Visitors to the 2012 North Carolina State Fair will see even more signs reminding them to wash their hands, the result of an investment of more than $200,000 after 25 people contracted E. coli infections last year that could be linked to a livestock building.
Agriculture Commissioner Steve Troxler and state epidemiologist Dr. Megan Davies reviewed the changes Thursday morning and reiterated the reminder that soap, water and frequent hand washing are the only ways to prevent the spread of infection when people, animals and food come together.
Hand-washing stations throughout the fairgrounds will get better lighting and larger signs this year in an attempt to encourage even more fair visitors to use the sanitizer, soap and water provided.
Troxler formed a task force to develop recommendations last fall. "From the beginning of this investigation, we have been focused on finding answers about why these illnesses occurred," he said.
Animal exhibits and food vendors will be relocated to put more space between them, and visitors will find new routes through animal buildings that limit the contact that people can have.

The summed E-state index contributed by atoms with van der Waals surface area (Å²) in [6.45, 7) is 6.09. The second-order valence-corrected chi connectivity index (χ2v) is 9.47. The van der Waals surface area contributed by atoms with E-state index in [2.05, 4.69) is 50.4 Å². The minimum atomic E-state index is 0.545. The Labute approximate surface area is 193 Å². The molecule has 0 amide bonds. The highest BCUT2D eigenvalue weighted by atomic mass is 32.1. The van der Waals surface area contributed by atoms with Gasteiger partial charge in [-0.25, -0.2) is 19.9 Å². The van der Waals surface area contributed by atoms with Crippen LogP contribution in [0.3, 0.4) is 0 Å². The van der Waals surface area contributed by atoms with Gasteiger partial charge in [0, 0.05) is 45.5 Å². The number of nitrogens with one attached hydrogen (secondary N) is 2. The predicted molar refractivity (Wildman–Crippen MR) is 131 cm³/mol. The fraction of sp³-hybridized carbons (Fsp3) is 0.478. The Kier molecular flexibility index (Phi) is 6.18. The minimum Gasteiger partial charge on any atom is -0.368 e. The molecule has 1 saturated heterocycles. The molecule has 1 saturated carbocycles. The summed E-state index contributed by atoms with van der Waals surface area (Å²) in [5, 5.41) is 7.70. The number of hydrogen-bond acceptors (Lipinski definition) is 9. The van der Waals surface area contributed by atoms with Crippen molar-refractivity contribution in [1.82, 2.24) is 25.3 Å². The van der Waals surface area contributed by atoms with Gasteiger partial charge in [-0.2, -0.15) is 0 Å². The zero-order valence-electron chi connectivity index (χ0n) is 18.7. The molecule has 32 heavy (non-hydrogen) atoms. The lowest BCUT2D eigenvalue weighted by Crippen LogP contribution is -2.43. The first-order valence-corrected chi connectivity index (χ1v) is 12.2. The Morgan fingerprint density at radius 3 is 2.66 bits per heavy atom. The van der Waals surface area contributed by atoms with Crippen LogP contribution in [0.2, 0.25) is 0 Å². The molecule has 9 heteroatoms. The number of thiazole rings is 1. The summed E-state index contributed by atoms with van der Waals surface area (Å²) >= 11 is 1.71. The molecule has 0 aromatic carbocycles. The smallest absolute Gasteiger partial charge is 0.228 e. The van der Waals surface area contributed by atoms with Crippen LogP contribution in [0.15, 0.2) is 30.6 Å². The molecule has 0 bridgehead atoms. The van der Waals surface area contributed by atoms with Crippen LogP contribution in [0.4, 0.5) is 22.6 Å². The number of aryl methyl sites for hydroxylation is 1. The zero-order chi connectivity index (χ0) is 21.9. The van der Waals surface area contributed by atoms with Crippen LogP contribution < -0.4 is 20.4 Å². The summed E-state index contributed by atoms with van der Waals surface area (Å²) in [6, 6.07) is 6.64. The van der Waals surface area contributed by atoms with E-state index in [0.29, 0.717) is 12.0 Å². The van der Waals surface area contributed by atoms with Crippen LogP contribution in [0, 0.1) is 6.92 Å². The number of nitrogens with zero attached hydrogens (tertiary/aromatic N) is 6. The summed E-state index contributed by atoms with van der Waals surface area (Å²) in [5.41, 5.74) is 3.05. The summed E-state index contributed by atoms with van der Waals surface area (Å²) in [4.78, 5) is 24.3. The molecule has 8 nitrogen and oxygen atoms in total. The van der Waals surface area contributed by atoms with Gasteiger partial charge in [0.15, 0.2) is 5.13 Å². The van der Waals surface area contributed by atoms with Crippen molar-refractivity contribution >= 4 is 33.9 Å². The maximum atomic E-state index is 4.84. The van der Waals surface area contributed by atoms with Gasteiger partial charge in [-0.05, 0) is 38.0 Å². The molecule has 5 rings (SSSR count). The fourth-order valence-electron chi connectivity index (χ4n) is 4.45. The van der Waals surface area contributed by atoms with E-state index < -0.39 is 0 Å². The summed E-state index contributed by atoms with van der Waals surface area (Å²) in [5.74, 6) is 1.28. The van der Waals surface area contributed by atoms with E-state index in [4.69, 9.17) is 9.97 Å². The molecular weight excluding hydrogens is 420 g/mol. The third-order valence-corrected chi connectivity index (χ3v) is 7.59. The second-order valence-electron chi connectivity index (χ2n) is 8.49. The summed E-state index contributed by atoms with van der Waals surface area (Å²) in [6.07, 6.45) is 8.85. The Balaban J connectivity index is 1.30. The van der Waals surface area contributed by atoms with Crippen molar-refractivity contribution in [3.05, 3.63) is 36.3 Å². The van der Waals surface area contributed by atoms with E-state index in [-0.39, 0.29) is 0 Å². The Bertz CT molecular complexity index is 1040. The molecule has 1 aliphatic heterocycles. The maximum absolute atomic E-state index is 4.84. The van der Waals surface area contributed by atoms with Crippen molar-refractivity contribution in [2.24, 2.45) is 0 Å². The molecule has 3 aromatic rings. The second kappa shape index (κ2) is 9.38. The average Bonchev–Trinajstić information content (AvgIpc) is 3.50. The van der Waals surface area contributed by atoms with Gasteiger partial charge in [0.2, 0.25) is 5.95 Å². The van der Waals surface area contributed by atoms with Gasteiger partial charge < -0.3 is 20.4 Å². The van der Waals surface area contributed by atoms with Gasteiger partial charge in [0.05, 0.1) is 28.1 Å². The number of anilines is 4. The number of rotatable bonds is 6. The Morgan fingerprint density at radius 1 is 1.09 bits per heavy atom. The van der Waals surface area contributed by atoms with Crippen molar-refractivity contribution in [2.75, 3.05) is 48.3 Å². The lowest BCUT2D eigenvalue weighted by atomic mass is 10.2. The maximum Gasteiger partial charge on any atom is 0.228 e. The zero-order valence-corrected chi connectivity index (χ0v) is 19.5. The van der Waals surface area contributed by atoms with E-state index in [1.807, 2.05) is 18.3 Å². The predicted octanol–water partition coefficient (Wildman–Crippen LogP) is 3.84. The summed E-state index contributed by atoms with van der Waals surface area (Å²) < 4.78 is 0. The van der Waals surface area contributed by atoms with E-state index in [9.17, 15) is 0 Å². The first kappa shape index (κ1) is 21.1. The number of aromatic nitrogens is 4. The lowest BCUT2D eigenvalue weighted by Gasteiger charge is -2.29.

"You will walk past the animals. You will see the animals, but you cannot walk into the pens. You cannot walk into the Graham building with the dairy cattle, with the beef cattle. You will have to stand and look from some distance," said David Smith, chief deputy commissioner in the Department of Agriculture. "There will be physical barriers to prevent your interaction."
Only in the petting zoo area will fair visitors be allowed and encouraged to touch the animals. Hand-washing and sanitizing stations outside the petting zoo were added after a 2004 outbreak sickened more than 100.
Davies pointed out that signs at the fairgrounds advise parents not to take strollers through animal buildings, where they can pick up bacteria that children later transfer from hands to mouths.
"Don't roll a stroller through a barn. That's something that's always been suggested," she said.
No matter the precautions, both Troxler and Davies emphasized the inherent risks.
"Animals are not the only point of contact that you can get E. coli," Troxler said.
"While there is no way to completely eliminate the potential for exposure, the measures being implemented will minimize the risk," Davies said.